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Information contained in this news release is current as of the date of the press announcement, but may be subject to change without prior notice.

March 13, 2012

Technology significantly reducing reverberation
for high quality TV conferencing systems

- Reverberation reduced to 1/9 in a meeting room with a microphone array -

Tokyo, Japan, March 13, 2012 - Hitachi, Ltd. (NYSE: HIT/TSE: 6501, hereafter, Hitachi) today announced the development of a speech-processing technique for high quality TV conferencing systems which dramatically reduces reverberation caused by sound reflected off various surfaces in a room, such as the ceiling, walls, equipment, etc. This "de-reverberation" technique allows voice clarity in communication over TV conferencing systems to be achieved by simply setting up a microphone array* and a personal computer in the meeting room enabling reverberation to be reduced regardless changes in the speaker position or direction faced. In verification tests using a 50m2 meeting room with a capacity of 20 people, unadjusted reverberation was confirmed to have been reduced to one-ninth.

In recent years, as the corporate globalization continues, TV-conferencing systems as a communication tool between distant offices are being increasingly employed as a means to reduce travel costs and increase work efficiency. In order to achieve even smoother TV-conferencing, research is being conducted to reduce reverberation resulting from time lags occurring as a result of a speaker's voice being reflected off surfaces in the meeting room before reaching the microphone. Conventional techniques reduce reverberation by removing estimated reverberation based on the assumption that the arrival time of reverberation to the microphone and the volume (reverberation pattern) is constant. In reality, when a speaker faces a different direction or changes position, the reverberation pattern changes, and therefore high precision removal of reverberation was an issue.

To address this issue, Hitachi has developed a de-reverberation technique which reduces reverberation in real-time with high precision regardless of changes in speaker position or facing-direction, and which does not require data such as room size or layout in advance. Features of the technology developed are as described below.

(1) Estimation reverberation patterns including fluctuations
Using a microphone array, which can determine the direction from which voice has arrived, voice directly picked-up and reverberation arriving delayed from various directions over the past 5 seconds, undergo separation processing. Further, from the separated reverberation component, the amount of fluctuations in arrival time and reverberation patterns are used to estimate reverberation patterns accounting for fluctuations.
(2) Highly precise de-reverberation based on real-time estimation of reverberation volume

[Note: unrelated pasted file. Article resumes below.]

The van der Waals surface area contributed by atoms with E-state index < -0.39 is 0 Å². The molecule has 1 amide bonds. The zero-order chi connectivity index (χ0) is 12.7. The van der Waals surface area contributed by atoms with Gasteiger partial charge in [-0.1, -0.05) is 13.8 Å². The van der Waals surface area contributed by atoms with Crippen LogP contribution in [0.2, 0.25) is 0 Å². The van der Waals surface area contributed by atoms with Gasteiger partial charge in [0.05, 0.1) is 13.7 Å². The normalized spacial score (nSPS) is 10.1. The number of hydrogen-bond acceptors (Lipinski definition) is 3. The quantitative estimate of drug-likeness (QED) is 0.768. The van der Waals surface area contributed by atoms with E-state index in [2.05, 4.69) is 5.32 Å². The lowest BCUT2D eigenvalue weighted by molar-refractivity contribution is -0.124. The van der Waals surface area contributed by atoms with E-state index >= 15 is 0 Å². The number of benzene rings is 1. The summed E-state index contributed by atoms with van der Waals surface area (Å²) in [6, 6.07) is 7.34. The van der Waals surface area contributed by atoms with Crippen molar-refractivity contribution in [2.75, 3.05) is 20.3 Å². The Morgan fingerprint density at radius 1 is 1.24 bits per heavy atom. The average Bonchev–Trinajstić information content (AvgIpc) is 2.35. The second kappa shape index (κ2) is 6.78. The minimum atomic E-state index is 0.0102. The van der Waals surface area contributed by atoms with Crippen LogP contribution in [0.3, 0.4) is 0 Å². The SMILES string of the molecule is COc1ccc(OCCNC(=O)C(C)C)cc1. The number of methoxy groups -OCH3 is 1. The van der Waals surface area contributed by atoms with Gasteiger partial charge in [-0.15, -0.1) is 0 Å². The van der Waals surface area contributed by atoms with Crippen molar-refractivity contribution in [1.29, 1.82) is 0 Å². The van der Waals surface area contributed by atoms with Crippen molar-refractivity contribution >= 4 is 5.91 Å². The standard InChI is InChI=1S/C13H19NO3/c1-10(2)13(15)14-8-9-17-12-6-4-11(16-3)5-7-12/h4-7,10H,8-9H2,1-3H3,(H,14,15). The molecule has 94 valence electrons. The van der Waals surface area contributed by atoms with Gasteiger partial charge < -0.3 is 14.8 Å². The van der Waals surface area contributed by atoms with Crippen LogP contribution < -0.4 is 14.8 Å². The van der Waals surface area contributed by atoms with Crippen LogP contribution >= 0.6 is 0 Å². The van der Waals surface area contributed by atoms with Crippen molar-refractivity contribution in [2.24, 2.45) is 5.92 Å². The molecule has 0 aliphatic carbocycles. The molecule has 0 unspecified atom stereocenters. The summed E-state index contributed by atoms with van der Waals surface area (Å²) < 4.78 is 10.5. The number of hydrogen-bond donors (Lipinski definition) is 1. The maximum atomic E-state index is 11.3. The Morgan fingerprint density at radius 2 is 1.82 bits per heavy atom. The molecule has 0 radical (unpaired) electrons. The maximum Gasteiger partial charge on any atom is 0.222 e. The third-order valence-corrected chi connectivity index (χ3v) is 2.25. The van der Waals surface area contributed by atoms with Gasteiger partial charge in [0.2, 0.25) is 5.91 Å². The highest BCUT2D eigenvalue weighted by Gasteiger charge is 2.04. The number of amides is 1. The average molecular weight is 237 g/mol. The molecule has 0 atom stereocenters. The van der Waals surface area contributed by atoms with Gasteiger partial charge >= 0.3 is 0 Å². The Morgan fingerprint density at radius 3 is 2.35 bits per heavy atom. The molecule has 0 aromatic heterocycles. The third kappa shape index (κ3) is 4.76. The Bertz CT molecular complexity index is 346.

Based on the estimated reverberation pattern in (1), the reverberation component of the voice being input is estimated, and highly precise de-reverberation is conducted in real-time taking into consideration balance with the volume of the voice which needs to be heard.

Expectation-maximization algorithm (a probabilistic optimization method) was applied in the above processing.

In verification tests using the de-reverberation technique developed, it was confirmed that reverberation was reduced to one-ninth in a 50m2 meeting room with a capacity of 20 people where the speaker was located approximately 4m from the microphone array.
  This technique will not only improve communication quality in conference room TV conferencing systems but also contribute to improving the precision of speech-recognition in interactive robots operating indoors.

These results will be presented at the 2012 Spring Meeting of the Acoustical Society of Japan, which being held from 13th to 15th March 2012 at Kanagawa University, Yokohama, Japan, and at the 37th IEEE International Conference on Acoustics, Speech, and Signal Processing, which will be held from 25th to 30th March 2012 in Kyoto, Japan.

  • * Microphone array : a microphone in which several microphones devices are laid out in an array. From the differences in voice arrival time at each device, the position of the sound source can be identified.

About Hitachi, Ltd.

Hitachi, Ltd., (NYSE: HIT / TSE: 6501), headquartered in Tokyo, Japan, is a leading global electronics company with approximately 360,000 employees worldwide. Fiscal 2010 (ended March 31, 2011) consolidated revenues totaled 9,315 billion yen ($112.2 billion). Hitachi will focus more than ever on the Social Innovation Business, which includes information and telecommunication systems, power systems, environmental, industrial and transportation systems, and social and urban systems, as well as the sophisticated materials and key devices that support them. For more information on Hitachi, please visit the company's website at

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